The garden was built over generations during Edo period (1603 – 1868) by the feudal lord of Kaga, which is now the southern part of Ishikawa. Kenrokuen Garden is known as one of the most popular places for fall foliage in Japan, and also for its beautiful night illumination.
The garden also looks beautiful in the winter, especially when its surroundings are covered by white snow.
Higashi Chaya District is a part of the old castle towns of Kanazawa, and it is best known for its stone-paved streets and old buildings from the Edo period. Chaya means a teahouse, and Higashi Chaya District is lined up with teahouses where Geishas entertain guests with classic Japanese dance performances and songs.
Higashi Chaya District was nominated as an important district of historical buildings by the Agency of Cultural Affairs of Japan in 2001, and some tea houses are still operating until today.
Make sure to stroll around the district when you visit the prefecture, and if you’re lucky, you might be able to meet the geisha there!
Higashi Chaya District
Kanazawa Castle was built in 1583 by Takayama Ukon, a renowned Christian Daimyo, and the castle served as the headquarters of Kaga Domain, which ruled by the Maeda Clan for nearly 300 years until the beginning of the Meiji Period.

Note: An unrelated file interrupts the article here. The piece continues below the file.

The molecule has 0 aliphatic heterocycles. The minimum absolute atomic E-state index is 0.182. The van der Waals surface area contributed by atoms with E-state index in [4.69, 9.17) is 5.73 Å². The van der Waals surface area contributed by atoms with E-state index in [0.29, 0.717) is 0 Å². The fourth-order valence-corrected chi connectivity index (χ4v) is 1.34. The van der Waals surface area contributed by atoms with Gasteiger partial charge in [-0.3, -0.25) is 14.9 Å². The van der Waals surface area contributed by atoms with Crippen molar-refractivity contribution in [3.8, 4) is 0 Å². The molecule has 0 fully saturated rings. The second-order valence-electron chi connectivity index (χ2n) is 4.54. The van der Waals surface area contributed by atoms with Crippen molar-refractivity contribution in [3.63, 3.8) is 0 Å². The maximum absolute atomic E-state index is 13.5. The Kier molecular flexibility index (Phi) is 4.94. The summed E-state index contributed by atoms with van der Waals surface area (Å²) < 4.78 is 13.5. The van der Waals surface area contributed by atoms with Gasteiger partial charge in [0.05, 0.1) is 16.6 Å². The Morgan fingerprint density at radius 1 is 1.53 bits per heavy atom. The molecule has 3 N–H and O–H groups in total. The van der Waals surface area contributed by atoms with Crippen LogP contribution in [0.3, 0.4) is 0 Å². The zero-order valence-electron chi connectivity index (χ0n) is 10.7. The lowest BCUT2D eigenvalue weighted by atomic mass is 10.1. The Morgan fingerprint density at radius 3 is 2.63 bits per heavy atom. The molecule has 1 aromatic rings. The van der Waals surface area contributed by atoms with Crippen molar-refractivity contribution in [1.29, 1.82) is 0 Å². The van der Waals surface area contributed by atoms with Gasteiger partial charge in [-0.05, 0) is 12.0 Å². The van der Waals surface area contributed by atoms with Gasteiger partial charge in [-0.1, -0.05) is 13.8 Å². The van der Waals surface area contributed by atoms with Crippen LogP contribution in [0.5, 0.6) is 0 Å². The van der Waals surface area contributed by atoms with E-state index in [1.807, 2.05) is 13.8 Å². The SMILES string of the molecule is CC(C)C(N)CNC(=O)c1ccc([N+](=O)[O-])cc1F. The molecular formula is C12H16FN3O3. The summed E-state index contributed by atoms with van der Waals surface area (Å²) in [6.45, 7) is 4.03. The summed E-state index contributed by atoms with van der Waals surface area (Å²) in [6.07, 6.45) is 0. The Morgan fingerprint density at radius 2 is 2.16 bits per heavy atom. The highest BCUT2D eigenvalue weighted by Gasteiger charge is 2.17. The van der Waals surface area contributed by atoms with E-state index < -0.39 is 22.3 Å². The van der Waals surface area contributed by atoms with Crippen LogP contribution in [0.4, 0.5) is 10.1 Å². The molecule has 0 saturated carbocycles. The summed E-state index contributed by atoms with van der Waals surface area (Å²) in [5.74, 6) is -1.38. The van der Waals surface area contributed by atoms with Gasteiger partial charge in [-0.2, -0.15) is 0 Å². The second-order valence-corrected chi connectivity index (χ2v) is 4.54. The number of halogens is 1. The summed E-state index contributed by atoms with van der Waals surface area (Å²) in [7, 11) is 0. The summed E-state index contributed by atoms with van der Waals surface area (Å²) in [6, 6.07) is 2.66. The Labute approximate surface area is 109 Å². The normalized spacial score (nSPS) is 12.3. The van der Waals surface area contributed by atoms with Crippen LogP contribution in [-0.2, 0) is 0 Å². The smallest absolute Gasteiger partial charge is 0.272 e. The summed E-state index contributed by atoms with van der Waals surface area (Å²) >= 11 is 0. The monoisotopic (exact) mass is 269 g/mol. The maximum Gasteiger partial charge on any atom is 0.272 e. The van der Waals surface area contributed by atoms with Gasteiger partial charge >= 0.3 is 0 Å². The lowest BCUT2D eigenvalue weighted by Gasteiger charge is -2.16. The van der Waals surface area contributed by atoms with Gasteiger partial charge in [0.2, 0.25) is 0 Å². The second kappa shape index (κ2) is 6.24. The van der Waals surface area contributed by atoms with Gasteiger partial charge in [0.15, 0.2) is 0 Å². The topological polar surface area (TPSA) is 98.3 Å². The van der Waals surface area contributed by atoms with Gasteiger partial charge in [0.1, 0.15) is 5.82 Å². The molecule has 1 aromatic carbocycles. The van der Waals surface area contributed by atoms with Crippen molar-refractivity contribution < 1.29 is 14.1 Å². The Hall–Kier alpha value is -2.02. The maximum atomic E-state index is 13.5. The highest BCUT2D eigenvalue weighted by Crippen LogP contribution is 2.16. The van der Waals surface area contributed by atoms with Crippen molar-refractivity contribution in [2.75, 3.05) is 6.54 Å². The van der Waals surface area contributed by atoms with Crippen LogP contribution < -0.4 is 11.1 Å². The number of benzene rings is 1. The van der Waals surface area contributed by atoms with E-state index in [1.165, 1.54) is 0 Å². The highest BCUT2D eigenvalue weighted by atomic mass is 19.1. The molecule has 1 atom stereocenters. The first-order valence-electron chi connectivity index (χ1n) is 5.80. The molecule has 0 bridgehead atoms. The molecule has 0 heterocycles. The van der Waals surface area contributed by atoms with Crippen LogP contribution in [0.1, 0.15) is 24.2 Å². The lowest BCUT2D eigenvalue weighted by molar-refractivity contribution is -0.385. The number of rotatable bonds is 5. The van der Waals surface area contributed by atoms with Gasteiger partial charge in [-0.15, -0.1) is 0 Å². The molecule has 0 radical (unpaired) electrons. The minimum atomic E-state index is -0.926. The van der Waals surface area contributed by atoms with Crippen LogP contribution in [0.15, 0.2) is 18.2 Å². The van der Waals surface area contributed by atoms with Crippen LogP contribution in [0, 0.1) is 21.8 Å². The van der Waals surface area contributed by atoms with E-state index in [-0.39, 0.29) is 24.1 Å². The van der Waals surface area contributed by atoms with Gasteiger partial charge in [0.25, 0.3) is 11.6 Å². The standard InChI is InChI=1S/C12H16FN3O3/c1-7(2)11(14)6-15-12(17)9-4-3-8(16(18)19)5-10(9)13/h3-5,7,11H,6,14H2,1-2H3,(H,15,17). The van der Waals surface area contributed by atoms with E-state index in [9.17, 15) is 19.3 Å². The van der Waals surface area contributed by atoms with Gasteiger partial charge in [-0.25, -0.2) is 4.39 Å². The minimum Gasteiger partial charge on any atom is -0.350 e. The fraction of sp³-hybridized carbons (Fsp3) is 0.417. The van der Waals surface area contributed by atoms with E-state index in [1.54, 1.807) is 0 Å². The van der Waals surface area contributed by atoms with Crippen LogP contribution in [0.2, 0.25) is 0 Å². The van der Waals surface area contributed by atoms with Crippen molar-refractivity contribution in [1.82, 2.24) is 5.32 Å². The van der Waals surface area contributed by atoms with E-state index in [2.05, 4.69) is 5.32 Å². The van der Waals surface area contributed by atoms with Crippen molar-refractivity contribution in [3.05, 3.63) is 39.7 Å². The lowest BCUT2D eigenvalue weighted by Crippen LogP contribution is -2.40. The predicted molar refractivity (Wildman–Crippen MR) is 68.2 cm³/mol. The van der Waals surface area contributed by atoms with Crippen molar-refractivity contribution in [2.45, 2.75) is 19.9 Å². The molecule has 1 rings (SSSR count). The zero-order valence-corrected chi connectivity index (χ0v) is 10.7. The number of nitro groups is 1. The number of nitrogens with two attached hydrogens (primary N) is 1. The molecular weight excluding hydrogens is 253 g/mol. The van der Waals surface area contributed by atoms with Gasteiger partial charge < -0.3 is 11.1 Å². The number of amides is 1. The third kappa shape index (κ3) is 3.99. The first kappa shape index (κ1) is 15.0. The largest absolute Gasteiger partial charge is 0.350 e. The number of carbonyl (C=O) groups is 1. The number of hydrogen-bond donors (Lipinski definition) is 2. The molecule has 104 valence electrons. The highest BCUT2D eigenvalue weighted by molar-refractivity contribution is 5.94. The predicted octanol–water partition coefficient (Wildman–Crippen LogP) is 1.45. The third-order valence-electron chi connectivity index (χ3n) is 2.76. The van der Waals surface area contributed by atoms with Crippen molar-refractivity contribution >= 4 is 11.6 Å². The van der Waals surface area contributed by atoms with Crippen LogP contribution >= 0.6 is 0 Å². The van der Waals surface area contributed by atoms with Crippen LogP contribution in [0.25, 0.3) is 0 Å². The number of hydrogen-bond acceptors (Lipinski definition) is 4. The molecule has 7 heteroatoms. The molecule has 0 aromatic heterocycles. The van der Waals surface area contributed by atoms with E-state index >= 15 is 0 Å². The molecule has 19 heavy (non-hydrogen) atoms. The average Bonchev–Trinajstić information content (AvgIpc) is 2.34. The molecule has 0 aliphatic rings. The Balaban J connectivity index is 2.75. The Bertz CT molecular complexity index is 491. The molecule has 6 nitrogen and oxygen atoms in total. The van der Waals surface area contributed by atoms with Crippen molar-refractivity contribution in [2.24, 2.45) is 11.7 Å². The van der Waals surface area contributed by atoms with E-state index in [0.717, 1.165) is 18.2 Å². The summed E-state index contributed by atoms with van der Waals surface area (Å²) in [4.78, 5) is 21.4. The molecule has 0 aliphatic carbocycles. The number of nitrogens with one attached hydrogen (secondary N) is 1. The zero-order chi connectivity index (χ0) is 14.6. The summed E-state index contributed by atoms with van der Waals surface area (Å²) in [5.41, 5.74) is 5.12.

Kanazawa Castle is next to the Kenrokuen Garden, and it is known for its beautiful cherry blossoms in spring. In addition to its gorgeous cherry blossoms, Kanazawa Castle is also known for its wooden historical artifacts like “Gojukken Nagaya”, “Hishi-Yagura”, and “Hashizume-mon”, which all require admission fees.
Omicho Market has been serving the area since the Edo period, and it has around 200 stores and stalls selling fresh marine products. It is known as the largest fresh food market in Ishikawa, and many tourists visit this market to see freshly caught seafood and to try the fresh seafood rice bowls at lunchtime.
At Omicho Market, you can purchase Ishikawa’s fresh crabs like the king crab, snow crab, or hairy crab, and eat them there, or take it home with you as a souvenir.
The price of a whole crab is usually pricey, usually, it’s around 6,000 yen per crab, and if you don’t have that much budget for food, you can always try the seafood skewers (baby scallops or unagi) that are sold for a few hundred yen only.
Kanazawa Station is the main transportation hub of Ishikawa Prefecture, and it is known as one of the 14 most beautiful stations in the world by an American travel magazine, Travel + Leisure in 2011. One of the most interesting features of Kanazawa Station is its huge gate, named “Tsuzumi-Mon”, which resembles a tsuzumi, or a hand drum used in traditional Japanese music.